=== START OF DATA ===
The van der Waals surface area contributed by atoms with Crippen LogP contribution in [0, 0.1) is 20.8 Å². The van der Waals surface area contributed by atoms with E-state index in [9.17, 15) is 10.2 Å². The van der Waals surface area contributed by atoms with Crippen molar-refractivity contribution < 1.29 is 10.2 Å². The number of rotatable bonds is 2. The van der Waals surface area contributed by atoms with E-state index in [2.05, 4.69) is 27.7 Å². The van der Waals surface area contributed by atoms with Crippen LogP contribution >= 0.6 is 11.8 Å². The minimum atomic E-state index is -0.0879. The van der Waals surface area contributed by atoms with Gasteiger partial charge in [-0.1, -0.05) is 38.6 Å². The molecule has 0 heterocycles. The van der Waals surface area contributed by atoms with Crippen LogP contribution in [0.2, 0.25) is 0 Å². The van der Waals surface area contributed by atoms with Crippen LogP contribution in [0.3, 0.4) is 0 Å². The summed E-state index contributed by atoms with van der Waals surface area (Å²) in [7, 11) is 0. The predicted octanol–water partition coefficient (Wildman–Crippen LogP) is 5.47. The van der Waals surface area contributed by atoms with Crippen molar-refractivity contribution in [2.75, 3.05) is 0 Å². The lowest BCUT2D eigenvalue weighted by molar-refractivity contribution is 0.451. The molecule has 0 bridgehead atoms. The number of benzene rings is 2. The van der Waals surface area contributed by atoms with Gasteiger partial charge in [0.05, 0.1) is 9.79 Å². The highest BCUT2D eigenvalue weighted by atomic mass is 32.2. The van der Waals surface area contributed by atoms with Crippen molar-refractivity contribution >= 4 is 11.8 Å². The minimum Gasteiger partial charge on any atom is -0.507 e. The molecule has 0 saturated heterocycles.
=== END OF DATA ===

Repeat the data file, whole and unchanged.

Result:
The van der Waals surface area contributed by atoms with Crippen LogP contribution in [0, 0.1) is 20.8 Å². The van der Waals surface area contributed by atoms with E-state index in [9.17, 15) is 10.2 Å². The van der Waals surface area contributed by atoms with Crippen molar-refractivity contribution < 1.29 is 10.2 Å². The number of rotatable bonds is 2. The van der Waals surface area contributed by atoms with E-state index in [2.05, 4.69) is 27.7 Å². The van der Waals surface area contributed by atoms with Crippen LogP contribution >= 0.6 is 11.8 Å². The minimum atomic E-state index is -0.0879. The van der Waals surface area contributed by atoms with Gasteiger partial charge in [-0.1, -0.05) is 38.6 Å². The molecule has 0 heterocycles. The van der Waals surface area contributed by atoms with Crippen LogP contribution in [0.2, 0.25) is 0 Å². The van der Waals surface area contributed by atoms with Crippen LogP contribution in [0.3, 0.4) is 0 Å². The summed E-state index contributed by atoms with van der Waals surface area (Å²) in [7, 11) is 0. The predicted octanol–water partition coefficient (Wildman–Crippen LogP) is 5.47. The van der Waals surface area contributed by atoms with Crippen molar-refractivity contribution in [2.75, 3.05) is 0 Å². The lowest BCUT2D eigenvalue weighted by molar-refractivity contribution is 0.451. The molecule has 0 bridgehead atoms. The number of benzene rings is 2. The van der Waals surface area contributed by atoms with Gasteiger partial charge in [0.05, 0.1) is 9.79 Å². The highest BCUT2D eigenvalue weighted by atomic mass is 32.2. The van der Waals surface area contributed by atoms with Crippen molar-refractivity contribution >= 4 is 11.8 Å². The minimum Gasteiger partial charge on any atom is -0.507 e. The molecule has 0 saturated heterocycles.